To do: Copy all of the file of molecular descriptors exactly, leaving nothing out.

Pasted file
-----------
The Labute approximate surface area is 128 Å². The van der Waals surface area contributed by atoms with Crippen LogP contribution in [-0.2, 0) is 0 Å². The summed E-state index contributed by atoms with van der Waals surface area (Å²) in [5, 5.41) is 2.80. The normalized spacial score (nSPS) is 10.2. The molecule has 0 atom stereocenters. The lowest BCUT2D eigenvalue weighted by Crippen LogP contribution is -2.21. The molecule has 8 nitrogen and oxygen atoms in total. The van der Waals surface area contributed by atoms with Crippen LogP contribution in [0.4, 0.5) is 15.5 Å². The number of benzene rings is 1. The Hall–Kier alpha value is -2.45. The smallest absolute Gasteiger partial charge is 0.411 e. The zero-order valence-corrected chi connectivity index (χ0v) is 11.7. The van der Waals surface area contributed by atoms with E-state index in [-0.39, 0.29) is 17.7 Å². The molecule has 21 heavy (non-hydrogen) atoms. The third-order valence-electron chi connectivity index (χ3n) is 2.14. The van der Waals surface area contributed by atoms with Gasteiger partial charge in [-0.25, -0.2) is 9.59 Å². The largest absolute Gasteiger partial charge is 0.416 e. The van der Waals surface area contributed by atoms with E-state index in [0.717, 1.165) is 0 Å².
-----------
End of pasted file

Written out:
The Labute approximate surface area is 128 Å². The van der Waals surface area contributed by atoms with Crippen LogP contribution in [-0.2, 0) is 0 Å². The summed E-state index contributed by atoms with van der Waals surface area (Å²) in [5, 5.41) is 2.80. The normalized spacial score (nSPS) is 10.2. The molecule has 0 atom stereocenters. The lowest BCUT2D eigenvalue weighted by Crippen LogP contribution is -2.21. The molecule has 8 nitrogen and oxygen atoms in total. The van der Waals surface area contributed by atoms with Crippen LogP contribution in [0.4, 0.5) is 15.5 Å². The number of benzene rings is 1. The Hall–Kier alpha value is -2.45. The smallest absolute Gasteiger partial charge is 0.411 e. The zero-order valence-corrected chi connectivity index (χ0v) is 11.7. The van der Waals surface area contributed by atoms with E-state index in [-0.39, 0.29) is 17.7 Å². The molecule has 21 heavy (non-hydrogen) atoms. The third-order valence-electron chi connectivity index (χ3n) is 2.14. The van der Waals surface area contributed by atoms with Gasteiger partial charge in [-0.25, -0.2) is 9.59 Å². The largest absolute Gasteiger partial charge is 0.416 e. The van der Waals surface area contributed by atoms with E-state index in [0.717, 1.165) is 0 Å².